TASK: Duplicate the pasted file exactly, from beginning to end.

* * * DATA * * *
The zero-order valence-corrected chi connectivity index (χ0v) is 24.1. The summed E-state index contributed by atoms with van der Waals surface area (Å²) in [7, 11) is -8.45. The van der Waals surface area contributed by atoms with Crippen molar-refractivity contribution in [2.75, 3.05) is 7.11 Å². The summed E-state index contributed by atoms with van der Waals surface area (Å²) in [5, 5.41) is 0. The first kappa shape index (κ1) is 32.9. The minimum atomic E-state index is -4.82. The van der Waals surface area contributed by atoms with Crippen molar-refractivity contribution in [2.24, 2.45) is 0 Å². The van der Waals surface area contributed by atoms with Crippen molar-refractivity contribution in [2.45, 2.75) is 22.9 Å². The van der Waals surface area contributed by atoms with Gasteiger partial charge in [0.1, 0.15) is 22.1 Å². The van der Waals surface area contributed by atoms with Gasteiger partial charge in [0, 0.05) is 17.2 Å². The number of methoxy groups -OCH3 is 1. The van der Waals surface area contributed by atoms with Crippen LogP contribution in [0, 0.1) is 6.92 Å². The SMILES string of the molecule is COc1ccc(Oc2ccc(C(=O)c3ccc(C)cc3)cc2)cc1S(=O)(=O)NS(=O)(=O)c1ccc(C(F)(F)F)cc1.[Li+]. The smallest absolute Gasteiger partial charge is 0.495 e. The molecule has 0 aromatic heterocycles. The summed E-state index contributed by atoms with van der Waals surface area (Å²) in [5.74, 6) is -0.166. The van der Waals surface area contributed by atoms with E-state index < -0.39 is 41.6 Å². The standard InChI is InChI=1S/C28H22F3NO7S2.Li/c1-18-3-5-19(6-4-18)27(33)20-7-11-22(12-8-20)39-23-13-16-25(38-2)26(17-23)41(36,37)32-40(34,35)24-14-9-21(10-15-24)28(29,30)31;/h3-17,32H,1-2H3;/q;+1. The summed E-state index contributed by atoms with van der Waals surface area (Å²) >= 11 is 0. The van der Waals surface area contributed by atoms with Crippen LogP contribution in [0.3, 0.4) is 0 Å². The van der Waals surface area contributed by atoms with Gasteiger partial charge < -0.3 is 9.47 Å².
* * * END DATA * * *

The zero-order valence-corrected chi connectivity index (χ0v) is 24.1. The summed E-state index contributed by atoms with van der Waals surface area (Å²) in [7, 11) is -8.45. The van der Waals surface area contributed by atoms with Crippen molar-refractivity contribution in [2.75, 3.05) is 7.11 Å². The summed E-state index contributed by atoms with van der Waals surface area (Å²) in [5, 5.41) is 0. The first kappa shape index (κ1) is 32.9. The minimum atomic E-state index is -4.82. The van der Waals surface area contributed by atoms with Crippen molar-refractivity contribution in [2.24, 2.45) is 0 Å². The van der Waals surface area contributed by atoms with Crippen molar-refractivity contribution in [2.45, 2.75) is 22.9 Å². The van der Waals surface area contributed by atoms with Gasteiger partial charge in [0.1, 0.15) is 22.1 Å². The van der Waals surface area contributed by atoms with Gasteiger partial charge in [0, 0.05) is 17.2 Å². The number of methoxy groups -OCH3 is 1. The van der Waals surface area contributed by atoms with Crippen LogP contribution in [0, 0.1) is 6.92 Å². The SMILES string of the molecule is COc1ccc(Oc2ccc(C(=O)c3ccc(C)cc3)cc2)cc1S(=O)(=O)NS(=O)(=O)c1ccc(C(F)(F)F)cc1.[Li+]. The smallest absolute Gasteiger partial charge is 0.495 e. The molecule has 0 aromatic heterocycles. The summed E-state index contributed by atoms with van der Waals surface area (Å²) in [5.74, 6) is -0.166. The van der Waals surface area contributed by atoms with E-state index < -0.39 is 41.6 Å². The standard InChI is InChI=1S/C28H22F3NO7S2.Li/c1-18-3-5-19(6-4-18)27(33)20-7-11-22(12-8-20)39-23-13-16-25(38-2)26(17-23)41(36,37)32-40(34,35)24-14-9-21(10-15-24)28(29,30)31;/h3-17,32H,1-2H3;/q;+1. The summed E-state index contributed by atoms with van der Waals surface area (Å²) >= 11 is 0. The van der Waals surface area contributed by atoms with Crippen LogP contribution in [0.3, 0.4) is 0 Å². The van der Waals surface area contributed by atoms with Gasteiger partial charge < -0.3 is 9.47 Å².